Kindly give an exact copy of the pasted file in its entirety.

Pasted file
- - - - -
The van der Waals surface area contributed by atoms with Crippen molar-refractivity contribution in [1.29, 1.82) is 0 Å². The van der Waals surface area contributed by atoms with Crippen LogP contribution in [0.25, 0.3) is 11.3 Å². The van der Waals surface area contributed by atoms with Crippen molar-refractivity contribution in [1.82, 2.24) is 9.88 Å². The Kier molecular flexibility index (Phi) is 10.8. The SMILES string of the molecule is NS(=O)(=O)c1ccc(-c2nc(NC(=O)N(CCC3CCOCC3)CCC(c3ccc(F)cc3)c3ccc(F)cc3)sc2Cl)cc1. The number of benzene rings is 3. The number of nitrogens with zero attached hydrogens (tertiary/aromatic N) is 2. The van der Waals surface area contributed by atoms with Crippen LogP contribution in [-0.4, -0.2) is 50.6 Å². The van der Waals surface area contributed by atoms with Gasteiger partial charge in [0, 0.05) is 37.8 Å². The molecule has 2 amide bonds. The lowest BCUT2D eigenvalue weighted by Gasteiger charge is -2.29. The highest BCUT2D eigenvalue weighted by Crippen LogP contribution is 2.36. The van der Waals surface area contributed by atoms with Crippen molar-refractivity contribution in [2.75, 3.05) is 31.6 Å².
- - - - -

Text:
The van der Waals surface area contributed by atoms with Crippen molar-refractivity contribution in [1.29, 1.82) is 0 Å². The van der Waals surface area contributed by atoms with Crippen LogP contribution in [0.25, 0.3) is 11.3 Å². The van der Waals surface area contributed by atoms with Crippen molar-refractivity contribution in [1.82, 2.24) is 9.88 Å². The Kier molecular flexibility index (Phi) is 10.8. The SMILES string of the molecule is NS(=O)(=O)c1ccc(-c2nc(NC(=O)N(CCC3CCOCC3)CCC(c3ccc(F)cc3)c3ccc(F)cc3)sc2Cl)cc1. The number of benzene rings is 3. The number of nitrogens with zero attached hydrogens (tertiary/aromatic N) is 2. The van der Waals surface area contributed by atoms with Crippen LogP contribution in [-0.4, -0.2) is 50.6 Å². The van der Waals surface area contributed by atoms with Gasteiger partial charge in [0, 0.05) is 37.8 Å². The molecule has 2 amide bonds. The lowest BCUT2D eigenvalue weighted by Gasteiger charge is -2.29. The highest BCUT2D eigenvalue weighted by Crippen LogP contribution is 2.36. The van der Waals surface area contributed by atoms with Crippen molar-refractivity contribution in [2.75, 3.05) is 31.6 Å².